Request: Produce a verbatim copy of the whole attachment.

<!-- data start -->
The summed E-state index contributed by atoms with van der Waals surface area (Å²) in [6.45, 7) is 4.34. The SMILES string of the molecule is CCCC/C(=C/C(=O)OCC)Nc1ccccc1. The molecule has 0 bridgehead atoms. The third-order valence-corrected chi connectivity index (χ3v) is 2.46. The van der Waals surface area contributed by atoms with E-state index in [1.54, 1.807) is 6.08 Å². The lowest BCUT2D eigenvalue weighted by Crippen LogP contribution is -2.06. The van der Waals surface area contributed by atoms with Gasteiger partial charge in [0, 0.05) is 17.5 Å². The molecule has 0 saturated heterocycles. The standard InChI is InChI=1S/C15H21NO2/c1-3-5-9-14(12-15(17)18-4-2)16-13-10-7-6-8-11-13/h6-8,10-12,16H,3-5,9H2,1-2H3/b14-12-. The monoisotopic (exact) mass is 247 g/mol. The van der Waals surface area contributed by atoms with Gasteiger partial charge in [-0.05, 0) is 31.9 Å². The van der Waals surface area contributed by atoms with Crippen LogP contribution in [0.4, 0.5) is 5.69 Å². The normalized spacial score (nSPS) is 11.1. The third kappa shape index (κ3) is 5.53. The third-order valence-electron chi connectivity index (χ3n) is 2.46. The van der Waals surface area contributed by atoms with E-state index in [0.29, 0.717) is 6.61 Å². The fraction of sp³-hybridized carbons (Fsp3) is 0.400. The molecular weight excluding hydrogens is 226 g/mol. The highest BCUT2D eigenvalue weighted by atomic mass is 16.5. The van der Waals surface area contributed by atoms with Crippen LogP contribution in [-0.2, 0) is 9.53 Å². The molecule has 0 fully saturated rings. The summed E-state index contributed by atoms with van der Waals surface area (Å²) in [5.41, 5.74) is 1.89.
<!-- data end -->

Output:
The summed E-state index contributed by atoms with van der Waals surface area (Å²) in [6.45, 7) is 4.34. The SMILES string of the molecule is CCCC/C(=C/C(=O)OCC)Nc1ccccc1. The molecule has 0 bridgehead atoms. The third-order valence-corrected chi connectivity index (χ3v) is 2.46. The van der Waals surface area contributed by atoms with E-state index in [1.54, 1.807) is 6.08 Å². The lowest BCUT2D eigenvalue weighted by Crippen LogP contribution is -2.06. The van der Waals surface area contributed by atoms with Gasteiger partial charge in [0, 0.05) is 17.5 Å². The molecule has 0 saturated heterocycles. The standard InChI is InChI=1S/C15H21NO2/c1-3-5-9-14(12-15(17)18-4-2)16-13-10-7-6-8-11-13/h6-8,10-12,16H,3-5,9H2,1-2H3/b14-12-. The monoisotopic (exact) mass is 247 g/mol. The van der Waals surface area contributed by atoms with Gasteiger partial charge in [-0.05, 0) is 31.9 Å². The van der Waals surface area contributed by atoms with Crippen LogP contribution in [0.4, 0.5) is 5.69 Å². The normalized spacial score (nSPS) is 11.1. The third kappa shape index (κ3) is 5.53. The third-order valence-electron chi connectivity index (χ3n) is 2.46. The van der Waals surface area contributed by atoms with E-state index in [0.29, 0.717) is 6.61 Å². The fraction of sp³-hybridized carbons (Fsp3) is 0.400. The molecular weight excluding hydrogens is 226 g/mol. The highest BCUT2D eigenvalue weighted by atomic mass is 16.5. The van der Waals surface area contributed by atoms with Crippen LogP contribution in [-0.2, 0) is 9.53 Å². The molecule has 0 fully saturated rings. The summed E-state index contributed by atoms with van der Waals surface area (Å²) in [5.41, 5.74) is 1.89.